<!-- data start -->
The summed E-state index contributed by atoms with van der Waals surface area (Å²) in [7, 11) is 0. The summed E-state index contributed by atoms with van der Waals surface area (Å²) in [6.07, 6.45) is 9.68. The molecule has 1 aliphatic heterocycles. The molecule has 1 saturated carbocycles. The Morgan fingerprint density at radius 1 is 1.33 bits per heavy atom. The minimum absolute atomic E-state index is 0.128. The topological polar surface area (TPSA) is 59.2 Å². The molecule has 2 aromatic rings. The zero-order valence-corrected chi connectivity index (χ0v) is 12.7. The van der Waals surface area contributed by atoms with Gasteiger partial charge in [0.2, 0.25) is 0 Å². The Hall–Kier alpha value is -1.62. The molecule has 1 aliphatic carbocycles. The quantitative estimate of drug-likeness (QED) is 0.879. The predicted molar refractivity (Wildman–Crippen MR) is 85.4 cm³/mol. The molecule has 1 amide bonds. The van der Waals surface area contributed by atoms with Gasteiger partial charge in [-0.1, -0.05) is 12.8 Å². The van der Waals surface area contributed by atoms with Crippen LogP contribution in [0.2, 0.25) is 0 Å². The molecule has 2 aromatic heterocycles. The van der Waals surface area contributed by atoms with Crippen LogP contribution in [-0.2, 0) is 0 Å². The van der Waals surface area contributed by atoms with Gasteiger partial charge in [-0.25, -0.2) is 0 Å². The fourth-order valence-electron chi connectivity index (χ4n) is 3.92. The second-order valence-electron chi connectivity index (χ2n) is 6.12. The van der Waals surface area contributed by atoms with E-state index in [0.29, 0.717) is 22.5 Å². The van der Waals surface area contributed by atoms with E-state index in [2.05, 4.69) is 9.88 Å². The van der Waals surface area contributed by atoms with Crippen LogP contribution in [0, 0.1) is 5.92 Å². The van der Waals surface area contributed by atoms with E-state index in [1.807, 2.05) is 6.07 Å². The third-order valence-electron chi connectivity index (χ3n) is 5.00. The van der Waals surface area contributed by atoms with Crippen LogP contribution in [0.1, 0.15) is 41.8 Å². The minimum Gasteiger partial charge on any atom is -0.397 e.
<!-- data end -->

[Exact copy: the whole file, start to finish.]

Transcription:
The summed E-state index contributed by atoms with van der Waals surface area (Å²) in [7, 11) is 0. The summed E-state index contributed by atoms with van der Waals surface area (Å²) in [6.07, 6.45) is 9.68. The molecule has 1 aliphatic heterocycles. The molecule has 1 saturated carbocycles. The Morgan fingerprint density at radius 1 is 1.33 bits per heavy atom. The minimum absolute atomic E-state index is 0.128. The topological polar surface area (TPSA) is 59.2 Å². The molecule has 2 aromatic rings. The zero-order valence-corrected chi connectivity index (χ0v) is 12.7. The van der Waals surface area contributed by atoms with Gasteiger partial charge in [0.2, 0.25) is 0 Å². The Hall–Kier alpha value is -1.62. The molecule has 1 aliphatic carbocycles. The quantitative estimate of drug-likeness (QED) is 0.879. The predicted molar refractivity (Wildman–Crippen MR) is 85.4 cm³/mol. The molecule has 1 amide bonds. The van der Waals surface area contributed by atoms with Gasteiger partial charge in [-0.1, -0.05) is 12.8 Å². The van der Waals surface area contributed by atoms with Crippen LogP contribution in [0.2, 0.25) is 0 Å². The molecule has 2 aromatic heterocycles. The van der Waals surface area contributed by atoms with Crippen LogP contribution in [-0.2, 0) is 0 Å². The van der Waals surface area contributed by atoms with Gasteiger partial charge in [-0.25, -0.2) is 0 Å². The fourth-order valence-electron chi connectivity index (χ4n) is 3.92. The second-order valence-electron chi connectivity index (χ2n) is 6.12. The van der Waals surface area contributed by atoms with E-state index in [0.29, 0.717) is 22.5 Å². The van der Waals surface area contributed by atoms with E-state index in [2.05, 4.69) is 9.88 Å². The van der Waals surface area contributed by atoms with Crippen LogP contribution in [0, 0.1) is 5.92 Å². The van der Waals surface area contributed by atoms with E-state index in [1.807, 2.05) is 6.07 Å². The third-order valence-electron chi connectivity index (χ3n) is 5.00. The van der Waals surface area contributed by atoms with Crippen LogP contribution in [0.1, 0.15) is 41.8 Å². The minimum Gasteiger partial charge on any atom is -0.397 e.